Lady Bird is Greta Gerwigs first solo film – she codirected Frances Ha with noah Baumbach — and it’s a funny and touching movie. Saorise Ronan and Laurie Metcalfe make a fantastic mother and daughter who can’t get along. And side roles — like Hedges as Danny – are amazing (I didn’t even recognize him as the kid in Manchester on the Sea). I admit I found the last three minutes of the movie a terrible — and unnecessary — mistake, but Lady Bird is still an almost flawless coming-of-age story.

Bad Genius

Dir: Nattawut Poonpiriya

Lynn (actor/model Chutimon Chuengcharoensukying) is a student at an elite Bangkok high school. It’s a school where many grads get accepted to US Ivy league schools. Most the kids there are filthy rich but not very bright . Lynn is just the opposite – the daughter of a divorced school teacher, she’s a scholarship student, a piano player, and a genius at math. She also understands the value of money — she has to be when theres’s not much around. She quickly establishes herself – along with Bank, another scholarship student – as the top two kids in the school, in competition for a place in a Singapore university. But everything changes when Lynn’s friend Grace – with her millionaire boyfriend Pat – come to her with a proposition. They’ll pay her big bucks to act as their tutor. But they don’t really want to study – they want to an easy way to pass the tests. Lynn comes up with a brilliant plan – she shows them the multiple choice answers by “playing the piano” in the test hall, moving her fingers in the order of four famous passages. The students all pass the exam. But Bank – the good genius — suspects something fishy.

Later they recruit him to join Lynn in a trip to Sydney, Australia to take the STIC exam – the international SAT test. They plan to write the exam and text the answers just in time for the Bangkok exams, four time zones over. Will the plan work? Will they get caught? And will sparks fly between the two geniuses, Lynn and Bank?

Bad Genius is based on an actual test scandal that shook Thailand. The movie works as both a teen drama and an action movie, with the main characters racing against time to rig the tests and avoid capture. It also shows the huge gap between Bangkok’s super rich, and the rest of the people who never seem to get ahead.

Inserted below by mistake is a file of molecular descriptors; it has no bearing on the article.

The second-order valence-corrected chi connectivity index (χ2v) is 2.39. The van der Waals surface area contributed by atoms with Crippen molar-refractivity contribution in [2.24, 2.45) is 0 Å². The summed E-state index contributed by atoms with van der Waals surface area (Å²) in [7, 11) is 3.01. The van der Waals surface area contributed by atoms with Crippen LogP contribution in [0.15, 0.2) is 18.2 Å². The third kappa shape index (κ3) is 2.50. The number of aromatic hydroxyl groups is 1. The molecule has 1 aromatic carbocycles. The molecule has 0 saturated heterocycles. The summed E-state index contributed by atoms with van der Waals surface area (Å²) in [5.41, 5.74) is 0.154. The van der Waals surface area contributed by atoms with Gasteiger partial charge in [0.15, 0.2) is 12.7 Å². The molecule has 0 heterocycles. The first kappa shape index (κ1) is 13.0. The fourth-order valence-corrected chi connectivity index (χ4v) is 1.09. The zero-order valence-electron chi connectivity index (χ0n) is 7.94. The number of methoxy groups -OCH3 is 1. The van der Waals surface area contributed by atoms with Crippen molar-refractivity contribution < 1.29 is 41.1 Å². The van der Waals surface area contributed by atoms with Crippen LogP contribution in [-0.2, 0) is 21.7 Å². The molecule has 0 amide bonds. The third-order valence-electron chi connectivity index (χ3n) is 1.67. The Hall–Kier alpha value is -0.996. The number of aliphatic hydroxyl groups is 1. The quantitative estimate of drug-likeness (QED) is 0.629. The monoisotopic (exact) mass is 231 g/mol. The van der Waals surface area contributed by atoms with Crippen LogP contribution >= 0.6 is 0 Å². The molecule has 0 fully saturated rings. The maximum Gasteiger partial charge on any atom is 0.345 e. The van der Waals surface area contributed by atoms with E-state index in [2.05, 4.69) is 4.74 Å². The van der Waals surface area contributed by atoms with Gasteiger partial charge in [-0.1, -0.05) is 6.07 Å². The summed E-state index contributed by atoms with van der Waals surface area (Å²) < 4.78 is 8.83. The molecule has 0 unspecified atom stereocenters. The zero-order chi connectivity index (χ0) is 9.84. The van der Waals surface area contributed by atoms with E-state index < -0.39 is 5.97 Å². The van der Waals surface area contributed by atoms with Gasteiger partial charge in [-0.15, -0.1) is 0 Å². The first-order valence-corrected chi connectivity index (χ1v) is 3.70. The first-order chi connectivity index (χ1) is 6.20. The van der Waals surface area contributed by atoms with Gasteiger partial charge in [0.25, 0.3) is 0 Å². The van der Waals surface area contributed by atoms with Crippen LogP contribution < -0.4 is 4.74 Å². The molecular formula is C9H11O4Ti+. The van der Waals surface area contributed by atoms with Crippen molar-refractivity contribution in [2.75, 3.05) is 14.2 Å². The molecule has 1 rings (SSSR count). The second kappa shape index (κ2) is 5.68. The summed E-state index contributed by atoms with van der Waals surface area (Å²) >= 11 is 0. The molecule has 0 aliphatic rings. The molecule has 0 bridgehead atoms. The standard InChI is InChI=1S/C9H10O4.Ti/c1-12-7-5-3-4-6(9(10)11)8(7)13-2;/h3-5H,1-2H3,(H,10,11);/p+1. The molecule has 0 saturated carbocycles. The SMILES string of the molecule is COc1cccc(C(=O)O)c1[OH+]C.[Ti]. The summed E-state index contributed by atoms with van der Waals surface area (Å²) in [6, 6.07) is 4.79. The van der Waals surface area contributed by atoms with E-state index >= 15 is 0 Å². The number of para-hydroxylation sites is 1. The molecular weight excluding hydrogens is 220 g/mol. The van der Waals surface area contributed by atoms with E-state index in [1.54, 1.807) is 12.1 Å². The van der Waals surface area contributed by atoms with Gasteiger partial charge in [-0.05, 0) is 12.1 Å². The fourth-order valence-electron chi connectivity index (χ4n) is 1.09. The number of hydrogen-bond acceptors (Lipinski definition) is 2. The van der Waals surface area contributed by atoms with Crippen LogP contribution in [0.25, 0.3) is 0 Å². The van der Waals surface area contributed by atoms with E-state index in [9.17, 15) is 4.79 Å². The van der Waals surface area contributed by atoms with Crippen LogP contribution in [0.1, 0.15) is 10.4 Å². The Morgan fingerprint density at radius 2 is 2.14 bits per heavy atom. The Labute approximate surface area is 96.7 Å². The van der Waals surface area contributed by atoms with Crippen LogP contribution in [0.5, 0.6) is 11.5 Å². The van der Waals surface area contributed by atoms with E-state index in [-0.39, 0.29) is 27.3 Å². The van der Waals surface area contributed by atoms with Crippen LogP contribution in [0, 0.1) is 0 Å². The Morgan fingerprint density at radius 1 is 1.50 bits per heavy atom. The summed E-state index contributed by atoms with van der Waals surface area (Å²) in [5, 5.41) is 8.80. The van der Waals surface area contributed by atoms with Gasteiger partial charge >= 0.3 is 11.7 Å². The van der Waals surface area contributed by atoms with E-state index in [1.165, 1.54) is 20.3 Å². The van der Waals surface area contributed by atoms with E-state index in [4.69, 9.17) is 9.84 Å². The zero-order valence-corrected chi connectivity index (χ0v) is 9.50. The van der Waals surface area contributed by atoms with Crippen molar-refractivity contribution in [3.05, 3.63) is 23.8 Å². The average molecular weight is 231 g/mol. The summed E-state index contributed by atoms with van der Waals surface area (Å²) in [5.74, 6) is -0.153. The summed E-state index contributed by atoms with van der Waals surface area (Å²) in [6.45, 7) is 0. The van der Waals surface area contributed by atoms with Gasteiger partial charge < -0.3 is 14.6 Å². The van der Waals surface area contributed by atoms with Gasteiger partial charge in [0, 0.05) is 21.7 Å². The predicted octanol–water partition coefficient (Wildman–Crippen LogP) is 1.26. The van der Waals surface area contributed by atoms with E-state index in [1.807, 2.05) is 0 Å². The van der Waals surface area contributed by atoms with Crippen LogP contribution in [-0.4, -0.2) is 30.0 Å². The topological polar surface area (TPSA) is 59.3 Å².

My Friend Dahmer

Dir: Marc Meyers

It’s the late 1970s in a small town near Akron Ohio. Jeff Dahmer (Ross Lynch) is a tall kid with big glasses and feathered blond hair. He lives with his little brother, his mom a pill-popper (Anne Heche) and his dad a chemist. Jeff collects animal bones from roadkill he finds on the highway. He is also obsessed with a local doctor he always sees jogging down the highway. He keeps to himself at a school ruled by football jocks and cheerleaders. He’s not bullied but not popular either till he finds his niche: a class clown who is both audacious and weird. He spontaneously breaks into his acts, talking like a handicapped kid, or falling to the floor in imitation tonic-clinic seizures.

This catches the attention of Derf (Alex Wolff) and his friends Neil and Mike. They are counterculture types into the Ramones and and comic books. And they see Jeff as epitomize get Punk, even if he doesn’t know it himself. They form the Dahmer fan club, planning events so Jeff can go wild in front of an audience. But are they helping him or using him? Jeff turns to alcohol to counter his constantly bickering parents. She wants to know what people are like on the inside – literally. He gets stranger and stranger, experimenting on live animals.  Are his new “friends” the ones pushing him over the edge?

My Friend Dahmer is a based on the true graphic novel written by Derf Backderf, his highchool (sort of) friend. Dahmer later became a notorious serial killer who picked up men in bars, had sex with their paralyzed bodies, and later dissolved their corpses in acid vats. But My Friend Dahmer takes place before all that. This is an extremely disturbing and creepy — but also weird and funny — look at teenagers in the 1970s. With a great soundtrack, it makes you wonder what – bullying, mental illness, encouragement — pushes people from normalcy to depravity.

Ladybird, and My Friend Dahmer open today in Toronto; check your local listings. Bad Genius is playing at the ReelAsian film festival. Go to reelasian.com for details.

This is Daniel Garber at the Movies, each Friday morning, on CIUT 89.5 FM and on my website, culturalmining.com.

Daniel Garber talks with Alanis Obomsawin about Our People will be Healed

Posted in documentary, Education, Environmentalism, First Nations, High School, Music by CulturalMining.com on October 20, 2017

Hi, this is Daniel Garber at the Movies for culturalmining.com and CIUT 89.5 FM.

Photos by Jeff Harris